Classification Of Crops Based On Morphology

Classification Of Crops Based On Morphology

Crops can be classified based on their morphology with respect to

  • Leaf ,
  • Root,
  • Stem,
  • Flower,
  • Fruit, and
  • Seed for better understanding of the crops and their adaptation in different agro-climatic conditions. The classes under each crop are briefly described below:

Based on stem

Based on the stem

  • Taproot crops – root systems are long and slender with one main taproot. Examples include sugarcane, potatoes, carrots and onions
  • Fibrous roots crops – have a mass of fibrous roots spreading out from the stem. Examples include cereal grains like wheat and oats, vegetables like sweet potatoes and yams, fruits such as bananas, taro (cocoyam) and cassava.

Based on their size

  • Large-seeded crops – these are large-sized seeds produced by plants with large fruits or seedpods. Examples include maize (corn), rice, millet and sorghum.
  • Small-seeded crops – these are small sized seeds produced by plants with small fruits or seedpods. Examples include beans, cowpeas (black eye pea), lentils, peanuts and soybeans

Based on size

There are many different types of crops that grow in our world, but they can be categorized into four main groups:

  • Based on the size of the plant, there are small-seeded crops like wheat and broadleaf vegetables like spinach. Small-seeded crops have seeds that weigh less than 1 gram and yield less than 5 pounds per acre (2 gm/acre).
  • Based on the stem type, there are annuals, biennials and perennials that live for one season or for more than two years respectively. Annuals will die after producing flowers and fruits while perennial plants live for more than two years before dying back completely during winter or rainy seasons respectively.
  • Based on their seed type, one can classify crop plants into two broad categories: self-pollinating or cross-pollinating plants depending upon whether it transfers pollen from anthers to stigma by way of wind or insects respectively; this process is called as “cross pollination” because it involves transferral between different individuals within same species whereas selfing occurs when pollen from one flower fertilizes another flower on same plant thus producing offspring with exact characteristics as parent plant but not necessarily identical due to genetic recombination occurring during meiosis at gametogenesis stage (meiosis is a form of cell division where chromosome number reduces by half due to loss of genetic material).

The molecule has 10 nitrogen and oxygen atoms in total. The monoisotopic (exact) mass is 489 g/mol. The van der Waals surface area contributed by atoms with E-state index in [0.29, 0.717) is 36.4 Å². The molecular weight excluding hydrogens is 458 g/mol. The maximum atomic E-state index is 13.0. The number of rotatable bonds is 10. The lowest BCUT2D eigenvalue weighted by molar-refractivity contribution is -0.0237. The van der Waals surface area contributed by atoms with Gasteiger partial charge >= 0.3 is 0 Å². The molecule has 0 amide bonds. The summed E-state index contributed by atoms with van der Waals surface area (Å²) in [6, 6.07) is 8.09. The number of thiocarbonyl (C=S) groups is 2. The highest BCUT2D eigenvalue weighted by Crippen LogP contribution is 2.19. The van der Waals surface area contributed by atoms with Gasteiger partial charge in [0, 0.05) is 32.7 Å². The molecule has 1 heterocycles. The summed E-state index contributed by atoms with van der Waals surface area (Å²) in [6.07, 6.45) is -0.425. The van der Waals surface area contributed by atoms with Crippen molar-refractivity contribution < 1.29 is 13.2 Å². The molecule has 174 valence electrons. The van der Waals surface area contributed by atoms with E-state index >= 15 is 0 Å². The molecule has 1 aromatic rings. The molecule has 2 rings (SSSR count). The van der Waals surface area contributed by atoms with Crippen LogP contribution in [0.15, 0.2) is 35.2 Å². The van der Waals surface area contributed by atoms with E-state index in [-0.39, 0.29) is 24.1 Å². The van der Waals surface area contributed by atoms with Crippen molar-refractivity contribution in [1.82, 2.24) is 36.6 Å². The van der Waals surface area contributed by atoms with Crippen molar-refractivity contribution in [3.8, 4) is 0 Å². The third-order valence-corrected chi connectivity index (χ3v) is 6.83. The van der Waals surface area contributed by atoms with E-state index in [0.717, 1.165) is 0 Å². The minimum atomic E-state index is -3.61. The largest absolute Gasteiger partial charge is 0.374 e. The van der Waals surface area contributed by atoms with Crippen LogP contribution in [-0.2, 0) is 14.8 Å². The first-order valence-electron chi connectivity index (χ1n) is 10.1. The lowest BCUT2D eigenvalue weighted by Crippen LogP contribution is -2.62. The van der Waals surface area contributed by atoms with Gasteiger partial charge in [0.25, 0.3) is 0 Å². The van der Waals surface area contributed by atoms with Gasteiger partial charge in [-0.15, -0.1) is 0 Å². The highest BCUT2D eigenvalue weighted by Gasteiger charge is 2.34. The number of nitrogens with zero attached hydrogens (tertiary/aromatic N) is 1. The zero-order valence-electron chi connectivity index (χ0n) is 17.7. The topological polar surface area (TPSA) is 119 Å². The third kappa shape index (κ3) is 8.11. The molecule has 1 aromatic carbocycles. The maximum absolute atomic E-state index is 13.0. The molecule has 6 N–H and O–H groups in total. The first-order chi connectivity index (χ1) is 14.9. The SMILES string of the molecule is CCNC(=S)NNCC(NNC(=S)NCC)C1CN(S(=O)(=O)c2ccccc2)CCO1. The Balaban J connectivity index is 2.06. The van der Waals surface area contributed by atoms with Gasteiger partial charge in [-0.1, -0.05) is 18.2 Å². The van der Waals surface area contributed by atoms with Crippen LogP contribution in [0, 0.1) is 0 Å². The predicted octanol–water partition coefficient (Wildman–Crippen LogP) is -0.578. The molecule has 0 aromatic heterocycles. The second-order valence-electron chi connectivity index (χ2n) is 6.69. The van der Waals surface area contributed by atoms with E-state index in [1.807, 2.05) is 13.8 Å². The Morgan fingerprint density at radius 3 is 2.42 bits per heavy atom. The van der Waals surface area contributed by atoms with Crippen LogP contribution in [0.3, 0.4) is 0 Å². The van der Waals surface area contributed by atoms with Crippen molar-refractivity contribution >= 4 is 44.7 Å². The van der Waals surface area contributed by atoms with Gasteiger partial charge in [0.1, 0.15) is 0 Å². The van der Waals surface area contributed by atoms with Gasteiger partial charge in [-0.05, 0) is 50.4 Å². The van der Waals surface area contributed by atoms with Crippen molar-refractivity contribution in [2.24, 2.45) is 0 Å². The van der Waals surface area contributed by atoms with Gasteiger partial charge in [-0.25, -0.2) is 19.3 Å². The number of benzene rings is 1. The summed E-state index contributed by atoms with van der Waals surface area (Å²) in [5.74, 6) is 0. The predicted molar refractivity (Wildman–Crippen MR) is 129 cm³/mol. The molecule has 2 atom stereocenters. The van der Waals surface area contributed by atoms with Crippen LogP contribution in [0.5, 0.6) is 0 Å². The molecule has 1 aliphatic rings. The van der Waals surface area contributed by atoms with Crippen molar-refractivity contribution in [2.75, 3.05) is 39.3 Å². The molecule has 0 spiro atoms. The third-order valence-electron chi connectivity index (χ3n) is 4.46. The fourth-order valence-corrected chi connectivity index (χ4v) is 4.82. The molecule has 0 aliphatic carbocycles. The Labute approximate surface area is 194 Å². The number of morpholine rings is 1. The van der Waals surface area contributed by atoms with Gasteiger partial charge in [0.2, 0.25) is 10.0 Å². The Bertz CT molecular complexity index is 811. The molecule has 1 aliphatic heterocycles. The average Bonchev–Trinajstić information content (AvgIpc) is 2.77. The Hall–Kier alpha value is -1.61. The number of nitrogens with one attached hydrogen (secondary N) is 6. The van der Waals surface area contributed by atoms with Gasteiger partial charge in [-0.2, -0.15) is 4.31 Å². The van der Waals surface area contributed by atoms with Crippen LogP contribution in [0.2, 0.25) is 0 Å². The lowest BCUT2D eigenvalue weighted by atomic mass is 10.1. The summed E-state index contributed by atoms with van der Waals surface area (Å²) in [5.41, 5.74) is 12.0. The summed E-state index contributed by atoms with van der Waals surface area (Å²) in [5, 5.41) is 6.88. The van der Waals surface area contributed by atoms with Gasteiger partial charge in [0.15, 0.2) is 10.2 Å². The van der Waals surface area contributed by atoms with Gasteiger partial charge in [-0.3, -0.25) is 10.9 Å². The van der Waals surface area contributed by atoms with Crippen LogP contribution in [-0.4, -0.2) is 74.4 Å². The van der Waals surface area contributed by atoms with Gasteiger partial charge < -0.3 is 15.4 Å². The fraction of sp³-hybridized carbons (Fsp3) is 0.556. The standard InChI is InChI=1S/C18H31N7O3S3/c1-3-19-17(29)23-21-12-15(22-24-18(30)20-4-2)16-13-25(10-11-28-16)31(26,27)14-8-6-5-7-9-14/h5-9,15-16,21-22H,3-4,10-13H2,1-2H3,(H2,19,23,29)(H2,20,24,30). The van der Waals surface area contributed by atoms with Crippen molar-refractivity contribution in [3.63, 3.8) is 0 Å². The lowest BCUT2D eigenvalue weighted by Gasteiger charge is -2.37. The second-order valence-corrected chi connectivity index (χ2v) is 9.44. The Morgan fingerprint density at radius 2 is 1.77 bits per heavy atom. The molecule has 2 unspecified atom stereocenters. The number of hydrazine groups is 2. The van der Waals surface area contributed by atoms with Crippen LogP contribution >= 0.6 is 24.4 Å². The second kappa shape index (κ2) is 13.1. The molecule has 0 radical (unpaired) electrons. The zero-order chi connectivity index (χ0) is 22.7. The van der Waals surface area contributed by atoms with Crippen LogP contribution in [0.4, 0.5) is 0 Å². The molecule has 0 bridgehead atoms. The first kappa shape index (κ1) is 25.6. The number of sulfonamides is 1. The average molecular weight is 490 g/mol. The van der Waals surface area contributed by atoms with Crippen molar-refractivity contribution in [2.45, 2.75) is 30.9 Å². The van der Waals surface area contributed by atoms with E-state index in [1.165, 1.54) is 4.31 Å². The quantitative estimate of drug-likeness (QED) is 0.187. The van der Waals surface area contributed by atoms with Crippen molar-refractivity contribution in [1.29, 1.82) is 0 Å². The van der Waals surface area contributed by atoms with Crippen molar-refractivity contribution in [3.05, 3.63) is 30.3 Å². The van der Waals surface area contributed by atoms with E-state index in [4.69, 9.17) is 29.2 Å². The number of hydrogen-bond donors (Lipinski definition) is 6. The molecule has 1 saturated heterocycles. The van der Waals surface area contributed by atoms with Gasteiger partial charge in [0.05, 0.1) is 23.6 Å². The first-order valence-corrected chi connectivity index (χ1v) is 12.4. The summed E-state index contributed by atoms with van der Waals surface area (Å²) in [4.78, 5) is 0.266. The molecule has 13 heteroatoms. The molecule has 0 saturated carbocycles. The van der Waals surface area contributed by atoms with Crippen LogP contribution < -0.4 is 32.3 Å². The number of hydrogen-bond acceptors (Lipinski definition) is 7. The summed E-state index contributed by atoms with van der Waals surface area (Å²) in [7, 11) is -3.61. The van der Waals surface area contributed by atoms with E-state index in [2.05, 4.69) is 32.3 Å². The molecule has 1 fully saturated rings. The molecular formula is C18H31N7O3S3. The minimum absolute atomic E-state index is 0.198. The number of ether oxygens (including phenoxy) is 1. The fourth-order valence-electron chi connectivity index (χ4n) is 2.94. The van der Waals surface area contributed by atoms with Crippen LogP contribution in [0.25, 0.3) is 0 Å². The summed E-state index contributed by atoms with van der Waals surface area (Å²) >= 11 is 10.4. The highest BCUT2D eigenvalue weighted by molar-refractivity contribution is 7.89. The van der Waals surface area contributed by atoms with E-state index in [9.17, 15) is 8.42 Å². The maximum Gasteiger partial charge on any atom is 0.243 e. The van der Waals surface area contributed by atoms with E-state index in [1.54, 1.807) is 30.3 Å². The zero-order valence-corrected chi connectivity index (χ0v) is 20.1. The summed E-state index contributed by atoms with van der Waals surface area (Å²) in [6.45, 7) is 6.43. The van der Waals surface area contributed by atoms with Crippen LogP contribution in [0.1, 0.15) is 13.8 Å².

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Based on seed

Seeds are the basic unit of reproduction in a plant. They are produced inside the fruits and some of them may be dispersed by animals.

Plants can be classified based on their seeds:

  • Aggregate fruits – fruits that contain many structures such as multiple carpels or achenes, each with one seed (e.g., peas, corn)
  • Simple fruit – single structure, usually containing one seed (e.g., tomato)
  • Multiple fruit – more than 1 type of structure present; seeds not covered by fleshy tissue (e.g., citrus fruits)

Based on mode of reproduction

You can classify crops in different ways, depending on their mode of reproduction.

Self-pollinated crops reproduce by pollination from their own flowers or those of another plant with the same genetic make-up. Examples include wheat, rice and corn.

Cross-pollinated crops are fertilized by pollen from a different variety or species. This allows for more genetic diversity within the crop. Examples include tomatoes and strawberries.

Crop self-incompatibility refers to the inability of certain plants to pollinate themselves because they lack compatible pollen; instead they rely on cross-pollination from other plants that have been engineered with compatible DNA sequences in order to develop fruit or seedlings at all (e.g., hybrid corn). Self incompatibility is also referred to as mechanism 1:1 (self) incompatibility (or gametophytic self incompatibility).

Based on their botanical families

There are many ways of classifying crops. The classification is done based on their botanical families, reproductive system, growth habit, mode of reproduction and seedling characteristics.

Some crops can be classified based on the size of the plant. Some examples are wheat and rice which are annual plants while cotton and banana are perennial plants.

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Classification Of Crops Based On Morphology

Crop classification is based on the features of crops. These features include:

  • Stem: The plants can be classified according to the type of stem they have. Some plants have short and thick stems while others have long and slender stems. Some plants have woody stems while others have soft succulent stems.
  • Size: The size of a plant can also be used in classifying it into different categories. A crop with small to medium size will be categorized differently from one that has large size or giant crops.
  • Seed: Different kinds of seeds are produced by different types of crops, which makes it possible for us to classify them based on their seed types (e.g., grains).
  • Mode Of Reproduction: The mode by which a crop reproduces itself could also be used in classifying them into different groups such as vegetatively propagated crops like potatoes, tomatoes, etc., sexually propagated crops like rice, wheat, maize and sorghum etc., annuals vs perennials; self pollinating vs cross pollinating; monoecious vs dioecious species etc..

Good luck with your taxonomy!


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